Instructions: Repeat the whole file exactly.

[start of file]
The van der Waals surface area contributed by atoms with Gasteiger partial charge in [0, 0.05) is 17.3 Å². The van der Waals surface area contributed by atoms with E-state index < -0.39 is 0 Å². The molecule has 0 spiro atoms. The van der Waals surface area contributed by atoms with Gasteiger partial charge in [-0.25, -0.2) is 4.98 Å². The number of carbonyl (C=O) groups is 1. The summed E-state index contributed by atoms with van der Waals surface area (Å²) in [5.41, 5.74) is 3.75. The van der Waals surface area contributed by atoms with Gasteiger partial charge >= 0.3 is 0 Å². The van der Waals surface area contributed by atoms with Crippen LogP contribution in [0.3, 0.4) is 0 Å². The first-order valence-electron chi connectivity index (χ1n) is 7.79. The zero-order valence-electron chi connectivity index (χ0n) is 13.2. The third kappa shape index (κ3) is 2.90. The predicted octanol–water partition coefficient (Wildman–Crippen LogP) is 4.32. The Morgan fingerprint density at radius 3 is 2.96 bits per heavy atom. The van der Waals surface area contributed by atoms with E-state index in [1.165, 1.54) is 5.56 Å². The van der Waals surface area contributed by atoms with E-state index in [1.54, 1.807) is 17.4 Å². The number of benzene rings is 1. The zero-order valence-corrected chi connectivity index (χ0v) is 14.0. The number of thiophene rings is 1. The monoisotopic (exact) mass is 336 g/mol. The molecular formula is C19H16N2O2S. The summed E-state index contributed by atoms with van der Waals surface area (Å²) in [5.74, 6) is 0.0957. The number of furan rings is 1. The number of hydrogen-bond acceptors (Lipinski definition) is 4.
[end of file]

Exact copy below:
The van der Waals surface area contributed by atoms with Gasteiger partial charge in [0, 0.05) is 17.3 Å². The van der Waals surface area contributed by atoms with E-state index < -0.39 is 0 Å². The molecule has 0 spiro atoms. The van der Waals surface area contributed by atoms with Gasteiger partial charge in [-0.25, -0.2) is 4.98 Å². The number of carbonyl (C=O) groups is 1. The summed E-state index contributed by atoms with van der Waals surface area (Å²) in [5.41, 5.74) is 3.75. The van der Waals surface area contributed by atoms with Gasteiger partial charge >= 0.3 is 0 Å². The van der Waals surface area contributed by atoms with Crippen LogP contribution in [0.3, 0.4) is 0 Å². The first-order valence-electron chi connectivity index (χ1n) is 7.79. The zero-order valence-electron chi connectivity index (χ0n) is 13.2. The third kappa shape index (κ3) is 2.90. The predicted octanol–water partition coefficient (Wildman–Crippen LogP) is 4.32. The Morgan fingerprint density at radius 3 is 2.96 bits per heavy atom. The van der Waals surface area contributed by atoms with E-state index in [1.165, 1.54) is 5.56 Å². The van der Waals surface area contributed by atoms with E-state index in [1.54, 1.807) is 17.4 Å². The number of benzene rings is 1. The zero-order valence-corrected chi connectivity index (χ0v) is 14.0. The number of thiophene rings is 1. The monoisotopic (exact) mass is 336 g/mol. The molecular formula is C19H16N2O2S. The summed E-state index contributed by atoms with van der Waals surface area (Å²) in [5.74, 6) is 0.0957. The number of furan rings is 1. The number of hydrogen-bond acceptors (Lipinski definition) is 4.